Figure 2.

(a) The material deposition chamber as well as the main components of the PME AM process; and (b) pneumatic micro-deposition of a polymer material (PCL) on a heated glass substrate using a converging microcapillary nozzle (Source: [3,4,5]).

Klemstine et al. [3] investigated the mechanical properties of biocompatible and biodegradable triply periodic minimal surface-based bone scaffolds, composed of PCL and fabricated using the PME-AM process. Having a molecular weight (Mn) as well as a density of approximately 50,000 and 1.145 g/mL (at 25°C), respectively, PCL is a semi-crystalline, hydrophobic polyester-based polymer, derived from caprolactone monomer using ring-opening polymerization. It has a glass transition temperature of −60°C and a melting temperature in the range of 59–64°C. In addition, PCL has a tensile strength and elasticity modulus (indicative of stiffness) of 16 MPa and 0.4 GPa, respectively [13]. The PME fabrication of the bone scaffolds was on the basis of a set of optimal process parameters, detailed in Table 1.

ParameterTypeLevel [unit]
Layer height (thickness)Design200 [μm]
Infill patternDesignConcentric
Nozzle sizeMachine200 [μm]
Bed temperatureMachine10 [°C]
Print speedMachine2.5 [mm/s]
Deposition head temperatureMachine180 [°C]
Deposition flow pressureMachine300 [kPa]
Pre-flow delayMachine900 [ms]
Post-flow delayMachine400 [ms]

Table 1.

The optimal PME process parameters used by Klemstine et al. for the additive fabrication of biocompatible bone scaffolds composed of PCL. Please note that the bone scaffold fabrication process was based on the Cellink BIO X 3D-bioprinting system (Source: [3]).

In a research work, Yu et al. [4] investigated the effects of influential scaffold design factors and process parameters—as listed in Table 2, including layer thickness, layer width, infill density, print speed, flow pressure, deposition head temperature, and infill pattern—on the dimensional accuracy as well as the mechanical properties of PME-fabricated PCL bone scaffolds. The assessment of the scaffold dimensional accuracy was based on not only a digital image processing platform established in the MATLABenvironment, but also physical measurements (used to corroborate the veracity of the image-based assessment). The underlying algorithms embedded in the image-processing platform are discussed in detail in [14, 15]. Please note that the image-processing platform, in addition, allows for insitucharacterization, monitoring, and ultimately control of the PME process.

ParameterTypeLevel [unit]
Variables
Layer height/thicknessDesign125–200 [μm]
Layer/line widthDesign125–200 [μm]
Print speedMachine0.30–0.45 [mm/s]
Infill densityDesign0.20–0.35
Deposition head temperature (DHT)Machine100–125 [°C]
Flow pressureMachine520–560 [kPa]
Infill patternDesign• Honeycomb; • Rectilinear;
• Concentric; • Cubic; • Gyroid.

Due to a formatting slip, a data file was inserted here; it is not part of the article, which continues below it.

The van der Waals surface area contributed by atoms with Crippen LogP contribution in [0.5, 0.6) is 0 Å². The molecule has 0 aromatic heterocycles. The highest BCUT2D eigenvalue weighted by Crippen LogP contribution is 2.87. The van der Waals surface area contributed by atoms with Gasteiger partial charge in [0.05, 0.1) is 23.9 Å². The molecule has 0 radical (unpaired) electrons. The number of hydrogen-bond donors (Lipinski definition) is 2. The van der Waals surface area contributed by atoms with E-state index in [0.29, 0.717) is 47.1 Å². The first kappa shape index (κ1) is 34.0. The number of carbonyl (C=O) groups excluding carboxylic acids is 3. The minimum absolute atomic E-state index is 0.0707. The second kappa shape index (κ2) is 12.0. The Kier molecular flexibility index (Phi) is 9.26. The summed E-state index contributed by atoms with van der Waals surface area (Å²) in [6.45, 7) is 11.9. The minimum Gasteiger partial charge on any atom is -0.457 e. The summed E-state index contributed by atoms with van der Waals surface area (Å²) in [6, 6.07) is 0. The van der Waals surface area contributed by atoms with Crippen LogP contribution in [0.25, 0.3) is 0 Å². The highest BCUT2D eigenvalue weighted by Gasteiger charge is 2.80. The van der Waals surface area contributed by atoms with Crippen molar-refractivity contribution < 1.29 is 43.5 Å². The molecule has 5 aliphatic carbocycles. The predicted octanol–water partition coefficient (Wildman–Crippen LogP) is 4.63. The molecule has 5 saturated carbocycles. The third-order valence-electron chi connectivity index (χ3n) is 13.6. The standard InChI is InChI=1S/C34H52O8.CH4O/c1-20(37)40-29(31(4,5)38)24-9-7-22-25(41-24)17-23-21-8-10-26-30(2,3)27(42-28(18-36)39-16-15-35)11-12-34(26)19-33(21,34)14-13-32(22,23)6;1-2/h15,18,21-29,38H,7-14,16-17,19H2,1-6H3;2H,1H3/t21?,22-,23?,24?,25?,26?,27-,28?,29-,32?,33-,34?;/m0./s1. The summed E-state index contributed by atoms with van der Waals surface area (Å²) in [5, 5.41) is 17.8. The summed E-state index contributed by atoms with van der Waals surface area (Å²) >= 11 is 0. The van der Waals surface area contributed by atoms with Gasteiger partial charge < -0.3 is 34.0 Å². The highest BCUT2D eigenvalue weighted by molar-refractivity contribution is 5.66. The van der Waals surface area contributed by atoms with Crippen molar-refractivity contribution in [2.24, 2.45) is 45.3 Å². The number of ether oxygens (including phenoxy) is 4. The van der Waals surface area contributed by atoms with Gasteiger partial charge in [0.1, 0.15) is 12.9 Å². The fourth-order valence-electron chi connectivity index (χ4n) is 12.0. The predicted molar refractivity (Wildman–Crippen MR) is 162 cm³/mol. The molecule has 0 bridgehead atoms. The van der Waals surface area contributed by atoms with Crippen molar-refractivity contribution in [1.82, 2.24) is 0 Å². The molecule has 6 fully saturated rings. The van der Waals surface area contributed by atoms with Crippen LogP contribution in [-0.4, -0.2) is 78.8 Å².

Fixed parameters
Filling/raster angleDesign90 [°]
Number of shellsDesign2
Scaffold diameterDesign10 [mm]
Scaffold heightDesign3 [mm]
Nozzle sizeMachine200 [μm]
Bed temperatureMachine45 [°C]
Fan speedMachine100 [%]

Table 2.

The experimental design table established by Yu et al. to systematically study the influence of seven design and process parameters on the functional properties of PCL bone scaffolds fabricated using the PME process. Please note that the bone scaffold fabrication process was based on the Cellink INKREDIBLE+3D-bioprinting system (Source: [4]).

Figure 3 illustrates the influence of the deposition head temperature (as an example of the PME process parameters) on the morphology as well as the microstructure of the fabricated PCL bone scaffolds. It is implied from the figure that the scaffold diameter increases as a result of an increase in the deposition head temperature. This phenomenon, largely, stems from the fact that an increase in the deposition head temperature leads to a decrease in the polymer viscosity and consequently, an increase in material deposition rate (resulting in formation of larger bone scaffolds in diameter). Besides, Yu et al. [4] observed that the scaffold stiffness increased when the deposition head temperature increased from 100 to 125 [°C]; this trend can be due to the increased amount of deposited mass per scaffold structure as a result of a decline in the polymer viscosity (when the deposition head temperature increases).

Figure 3.

The influence of deposition head temperature (DHT) at six levels of 100, 105, 110, 115, 120, and 125°C on: (a, b) the morphology, and (c) the microstructure of PME-fabricated PCL bone scaffolds (Source: [4]).

Yeow et al. [4, 8] developed a 3D computational fluid dynamics (CFD) model with the aim to investigate the underlying non-Newtonian fluid dynamics of material transport and deposition in the PME process, formulated as a transient multi-phase flow problem. Demonstrated in Figure 4(a), the geometry of the CFD model consisted of a cartridge, a connector, as well as a microcapillary nozzle (having a diameter of 200 μm). It turned out that approximately five layers of inflation would be sufficient to obtain accurate solution near the wall boundaries. Shown in Figure 4(b), four boundary conditions were defined for the CFD model, including flow pressure inlet, stationery wall, volume fraction, and pressure outlet. Both the energy equation and the laminar viscous model were included in the CFD model (in addition to the continuity and momentum equations) respectively to account for the effects of viscous heating and to capture the effects of viscosity.

Figure 4.

(a) The main components of the PME deposition head assembly; (b) the boundary conditions defined for the 3D-CFD model; and (c) simulation of the velocity field in the PME deposition head under a flow pressure of 550 kPa (Source: [4,8]).